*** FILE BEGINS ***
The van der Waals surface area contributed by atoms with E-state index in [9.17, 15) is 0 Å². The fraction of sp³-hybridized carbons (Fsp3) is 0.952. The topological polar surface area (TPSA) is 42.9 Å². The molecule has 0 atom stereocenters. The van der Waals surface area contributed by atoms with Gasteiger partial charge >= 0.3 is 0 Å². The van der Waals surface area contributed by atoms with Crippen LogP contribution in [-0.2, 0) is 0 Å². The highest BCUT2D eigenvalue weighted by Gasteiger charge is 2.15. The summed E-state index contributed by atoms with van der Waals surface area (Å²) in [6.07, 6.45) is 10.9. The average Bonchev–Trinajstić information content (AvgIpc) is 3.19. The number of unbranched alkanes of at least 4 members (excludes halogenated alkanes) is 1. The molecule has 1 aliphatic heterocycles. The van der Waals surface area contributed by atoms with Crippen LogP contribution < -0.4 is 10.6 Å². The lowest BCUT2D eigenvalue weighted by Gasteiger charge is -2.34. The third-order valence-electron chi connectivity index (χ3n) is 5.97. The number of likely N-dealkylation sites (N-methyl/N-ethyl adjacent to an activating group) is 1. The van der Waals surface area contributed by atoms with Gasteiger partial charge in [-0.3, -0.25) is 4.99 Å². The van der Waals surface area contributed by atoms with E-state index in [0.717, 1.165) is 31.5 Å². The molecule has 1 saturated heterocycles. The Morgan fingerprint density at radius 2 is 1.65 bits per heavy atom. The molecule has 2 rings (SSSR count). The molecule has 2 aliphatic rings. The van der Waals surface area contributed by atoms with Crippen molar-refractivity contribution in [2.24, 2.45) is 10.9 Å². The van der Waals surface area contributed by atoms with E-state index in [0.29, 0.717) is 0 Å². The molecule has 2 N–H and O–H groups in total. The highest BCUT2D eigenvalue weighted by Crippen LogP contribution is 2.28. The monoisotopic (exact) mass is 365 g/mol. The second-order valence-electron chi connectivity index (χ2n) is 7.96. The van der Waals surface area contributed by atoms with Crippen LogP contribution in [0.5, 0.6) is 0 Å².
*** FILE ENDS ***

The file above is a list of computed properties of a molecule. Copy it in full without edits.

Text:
The van der Waals surface area contributed by atoms with E-state index in [9.17, 15) is 0 Å². The fraction of sp³-hybridized carbons (Fsp3) is 0.952. The topological polar surface area (TPSA) is 42.9 Å². The molecule has 0 atom stereocenters. The van der Waals surface area contributed by atoms with Gasteiger partial charge >= 0.3 is 0 Å². The van der Waals surface area contributed by atoms with Crippen LogP contribution in [-0.2, 0) is 0 Å². The highest BCUT2D eigenvalue weighted by Gasteiger charge is 2.15. The summed E-state index contributed by atoms with van der Waals surface area (Å²) in [6.07, 6.45) is 10.9. The average Bonchev–Trinajstić information content (AvgIpc) is 3.19. The number of unbranched alkanes of at least 4 members (excludes halogenated alkanes) is 1. The molecule has 1 aliphatic heterocycles. The van der Waals surface area contributed by atoms with Crippen LogP contribution < -0.4 is 10.6 Å². The lowest BCUT2D eigenvalue weighted by Gasteiger charge is -2.34. The third-order valence-electron chi connectivity index (χ3n) is 5.97. The number of likely N-dealkylation sites (N-methyl/N-ethyl adjacent to an activating group) is 1. The van der Waals surface area contributed by atoms with Gasteiger partial charge in [-0.3, -0.25) is 4.99 Å². The van der Waals surface area contributed by atoms with E-state index in [0.717, 1.165) is 31.5 Å². The molecule has 1 saturated heterocycles. The Morgan fingerprint density at radius 2 is 1.65 bits per heavy atom. The molecule has 2 rings (SSSR count). The molecule has 2 aliphatic rings. The van der Waals surface area contributed by atoms with Crippen molar-refractivity contribution in [2.24, 2.45) is 10.9 Å². The van der Waals surface area contributed by atoms with E-state index in [0.29, 0.717) is 0 Å². The molecule has 2 N–H and O–H groups in total. The highest BCUT2D eigenvalue weighted by Crippen LogP contribution is 2.28. The monoisotopic (exact) mass is 365 g/mol. The second-order valence-electron chi connectivity index (χ2n) is 7.96. The van der Waals surface area contributed by atoms with Crippen LogP contribution in [0.5, 0.6) is 0 Å².